May 23, 2022

Daily Miracles

Jesus was known for working miracles, right? The Gospels say he healed hundreds of people, fed huge crowds with just a little bread, walked on water and calmed a storm. Those “signs” made him stand out from other teachers and spiritual leaders.

For some reason, the Creator’s miracles don’t get as much attention. We often take for granted the way day follows night, the changing of the seasons, the cycles of birth and death and new life. Taken to an extreme, science can seem to reduce all of that to a mechanical system, meant to sustain its human operators. One of our most basic sins (meaning “separation from the Creator”) is acting like we’re in control of the world.

Living and serving with people of the Ute nation has inspired me to stop and appreciate the wonders around us. Despite extreme disruptions to their spiritual traditions, the practice of greeting the sunrise with prayer remains strong. If each new day is a gift from the Creator, then gratitude is our natural response. Recently I had the privilege of sitting with a beloved elder who’s nearing the end of her life. She marveled at the fact that another morning had come, and her sense of awe in that moment reminded me how precious my own life is.

Speaking for the Creator, the prophet Isaiah warned against people “who forsake my holy mountain, who set a table for Fortune and fill bowls of mixed wine for Destiny.” Those past troubles will be forgotten, however, because “I am about to create new heavens and a new earth.” (Isaiah 65: 11, 17) In the final book of the New Testament, John of Patmos reported that “a new heaven and a new earth” had been revealed to him in a vision. (Revelation 21:1)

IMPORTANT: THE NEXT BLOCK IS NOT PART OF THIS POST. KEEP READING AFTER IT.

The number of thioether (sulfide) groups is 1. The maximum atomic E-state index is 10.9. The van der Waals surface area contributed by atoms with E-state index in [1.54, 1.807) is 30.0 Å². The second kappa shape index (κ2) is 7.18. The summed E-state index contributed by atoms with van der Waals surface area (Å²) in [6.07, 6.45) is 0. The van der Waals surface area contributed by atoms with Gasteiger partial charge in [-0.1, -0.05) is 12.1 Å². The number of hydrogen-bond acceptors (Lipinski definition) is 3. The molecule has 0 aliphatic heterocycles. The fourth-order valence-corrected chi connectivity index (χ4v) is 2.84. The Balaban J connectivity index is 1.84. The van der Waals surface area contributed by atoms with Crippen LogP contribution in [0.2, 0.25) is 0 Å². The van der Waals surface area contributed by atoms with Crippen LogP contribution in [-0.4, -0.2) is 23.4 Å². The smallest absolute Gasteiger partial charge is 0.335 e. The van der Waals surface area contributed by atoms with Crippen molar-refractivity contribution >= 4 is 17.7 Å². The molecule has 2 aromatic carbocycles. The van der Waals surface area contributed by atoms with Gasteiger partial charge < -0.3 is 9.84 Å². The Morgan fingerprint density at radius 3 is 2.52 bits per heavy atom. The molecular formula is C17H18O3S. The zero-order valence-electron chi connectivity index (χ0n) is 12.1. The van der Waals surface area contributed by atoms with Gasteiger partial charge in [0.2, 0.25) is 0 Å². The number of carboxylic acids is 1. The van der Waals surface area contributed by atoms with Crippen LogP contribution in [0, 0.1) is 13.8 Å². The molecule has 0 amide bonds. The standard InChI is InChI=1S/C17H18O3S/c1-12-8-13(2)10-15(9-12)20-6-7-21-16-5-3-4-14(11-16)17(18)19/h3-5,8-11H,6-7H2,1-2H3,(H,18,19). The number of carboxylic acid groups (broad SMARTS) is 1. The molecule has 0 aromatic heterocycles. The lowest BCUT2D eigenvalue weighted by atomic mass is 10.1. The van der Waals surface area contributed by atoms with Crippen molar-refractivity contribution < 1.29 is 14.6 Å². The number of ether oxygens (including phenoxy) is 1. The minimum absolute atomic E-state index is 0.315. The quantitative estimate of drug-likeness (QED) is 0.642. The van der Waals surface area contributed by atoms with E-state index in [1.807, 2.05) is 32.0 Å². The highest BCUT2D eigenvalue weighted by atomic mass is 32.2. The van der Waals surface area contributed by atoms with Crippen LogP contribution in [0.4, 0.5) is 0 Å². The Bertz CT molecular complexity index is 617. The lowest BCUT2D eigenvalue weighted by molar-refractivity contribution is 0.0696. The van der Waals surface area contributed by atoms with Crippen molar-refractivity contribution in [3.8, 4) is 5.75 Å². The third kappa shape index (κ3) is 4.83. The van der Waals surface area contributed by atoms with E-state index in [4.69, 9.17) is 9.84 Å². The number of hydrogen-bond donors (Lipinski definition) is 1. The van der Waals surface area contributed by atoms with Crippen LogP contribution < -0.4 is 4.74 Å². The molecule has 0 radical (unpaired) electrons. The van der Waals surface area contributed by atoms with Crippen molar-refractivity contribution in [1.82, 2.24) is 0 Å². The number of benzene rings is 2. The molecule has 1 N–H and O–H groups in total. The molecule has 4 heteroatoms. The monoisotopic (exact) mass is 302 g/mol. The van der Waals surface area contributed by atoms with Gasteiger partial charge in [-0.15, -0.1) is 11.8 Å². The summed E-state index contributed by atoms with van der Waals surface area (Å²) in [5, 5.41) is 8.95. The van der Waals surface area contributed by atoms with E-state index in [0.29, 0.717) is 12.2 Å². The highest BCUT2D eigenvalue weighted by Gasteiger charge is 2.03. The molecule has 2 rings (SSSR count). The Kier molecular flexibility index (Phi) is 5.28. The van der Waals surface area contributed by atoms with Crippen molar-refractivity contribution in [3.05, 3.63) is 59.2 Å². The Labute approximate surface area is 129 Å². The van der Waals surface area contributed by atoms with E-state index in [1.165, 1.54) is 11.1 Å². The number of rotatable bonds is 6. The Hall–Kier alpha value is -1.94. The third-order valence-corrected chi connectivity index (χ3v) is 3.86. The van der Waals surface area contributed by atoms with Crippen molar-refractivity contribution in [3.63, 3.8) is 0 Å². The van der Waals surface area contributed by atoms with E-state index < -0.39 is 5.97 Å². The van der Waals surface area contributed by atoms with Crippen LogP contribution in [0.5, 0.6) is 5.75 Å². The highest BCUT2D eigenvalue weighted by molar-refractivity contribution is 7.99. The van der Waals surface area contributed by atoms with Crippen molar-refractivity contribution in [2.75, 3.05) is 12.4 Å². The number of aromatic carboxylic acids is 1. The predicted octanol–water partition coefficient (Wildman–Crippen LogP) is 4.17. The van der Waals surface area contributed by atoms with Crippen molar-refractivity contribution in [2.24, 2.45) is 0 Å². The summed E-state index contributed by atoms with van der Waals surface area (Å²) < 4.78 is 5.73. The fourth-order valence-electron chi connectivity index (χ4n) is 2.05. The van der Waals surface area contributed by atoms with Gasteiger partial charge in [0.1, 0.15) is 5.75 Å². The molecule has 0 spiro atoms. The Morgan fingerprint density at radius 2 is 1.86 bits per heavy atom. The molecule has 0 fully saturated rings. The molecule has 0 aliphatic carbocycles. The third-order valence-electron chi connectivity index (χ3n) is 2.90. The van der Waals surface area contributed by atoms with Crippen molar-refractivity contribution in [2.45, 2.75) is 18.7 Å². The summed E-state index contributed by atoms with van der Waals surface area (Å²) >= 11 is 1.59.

What a comforting message, and how badly it’s been misunderstood! A woman in a town outside the reservation said, “We don’t bother with recycling, because the Lord’s going to give us a new earth.” On a larger scale, Americans act like we can continue our voracious consumption of “natural resources” without suffering any consequences.

The earth is not disposable—it’s our home, a sacred gift from the Creator. The air we breathe and the water we drink are freely given, if we keep them fresh and use only what we need. “New heavens and a new earth” are not promises for the future, but daily miracles. It’s time for people of faith to show appreciation for the wonders of our world and find sustainable places in the community of life.